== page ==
A Trip Through My Eyes: Magtatahô (Taho Vendor)
Probably [one of] the most ‘this-is-so-Philippines’ of the ambulant street food vendors is of tahô.
“Tahô is a Philippine snack food made of fresh soft/silken tofu, arnibal (brown sugar and vanilla syrup), and pearl sago (similar to pearl tapioca).”
They, the magtatahô or tahô vendors, normally start walking on the streets (even in the smallest alleys where there are probable customers), early in the morning. Each magtatahô usually has his own route, and thus serves the usual customers each day. (In our area, Danny is our guy, and he has been roaming each morning for how many years now –no surprise he remembered me when he saw me again).
A magtatahô carries with him two aluminum buckets hung from a wooden (or bamboo) yoke –one of them holds the tofu, and the other the syrup and the sago.
They are almost ubiquitous.The man above, relatively old actually to be still working, was walking around the landmark/icon of the University of the Philippines, the Oblation, one Saturday morning where there were resting joggers and cyclists.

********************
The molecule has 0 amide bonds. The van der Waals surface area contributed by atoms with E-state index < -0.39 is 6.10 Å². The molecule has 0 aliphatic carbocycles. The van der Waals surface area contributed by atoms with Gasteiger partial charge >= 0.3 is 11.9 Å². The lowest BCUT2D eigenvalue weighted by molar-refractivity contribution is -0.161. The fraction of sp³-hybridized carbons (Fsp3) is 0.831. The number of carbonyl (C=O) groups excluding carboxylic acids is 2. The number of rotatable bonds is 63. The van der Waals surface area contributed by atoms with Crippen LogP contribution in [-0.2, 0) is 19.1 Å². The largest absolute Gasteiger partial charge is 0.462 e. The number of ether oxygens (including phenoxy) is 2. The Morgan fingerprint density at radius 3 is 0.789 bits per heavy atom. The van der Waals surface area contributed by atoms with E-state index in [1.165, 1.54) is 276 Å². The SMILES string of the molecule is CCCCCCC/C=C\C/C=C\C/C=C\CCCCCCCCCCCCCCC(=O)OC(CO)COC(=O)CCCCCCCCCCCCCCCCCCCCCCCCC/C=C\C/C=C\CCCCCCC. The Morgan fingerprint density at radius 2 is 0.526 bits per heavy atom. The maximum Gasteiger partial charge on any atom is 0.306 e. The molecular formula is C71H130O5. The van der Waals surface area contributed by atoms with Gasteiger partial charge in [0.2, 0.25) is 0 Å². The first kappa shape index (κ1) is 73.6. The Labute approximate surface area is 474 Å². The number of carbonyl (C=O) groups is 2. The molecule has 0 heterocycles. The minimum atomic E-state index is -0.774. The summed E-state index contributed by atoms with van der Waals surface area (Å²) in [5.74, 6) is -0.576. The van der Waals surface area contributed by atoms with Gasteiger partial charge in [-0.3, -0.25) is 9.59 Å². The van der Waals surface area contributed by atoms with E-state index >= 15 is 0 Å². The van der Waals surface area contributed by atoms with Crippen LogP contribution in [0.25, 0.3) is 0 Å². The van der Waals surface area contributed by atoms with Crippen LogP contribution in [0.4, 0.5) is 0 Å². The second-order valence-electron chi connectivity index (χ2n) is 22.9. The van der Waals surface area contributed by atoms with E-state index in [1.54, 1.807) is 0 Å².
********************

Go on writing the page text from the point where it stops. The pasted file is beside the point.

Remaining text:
When you are inside your home, it is hard to miss a magtatahô because he will shout (with a slight melody) ‘Tahoooooooo!' and will most likely wait for you to come out if he knows you are a regular customer. Tahooooooo!
Final words. Thank you Laura for this project of yours, with the intention to showcase photos from around the world, showing a place’s identity. I am glad that you extended this and that I made to contribute one from my motherland. Truly a great honor. So. This is Philippines! A small part of our culture, influenced and enriched by various visitors from different times that history knows when.
Mil gracias! Salamat!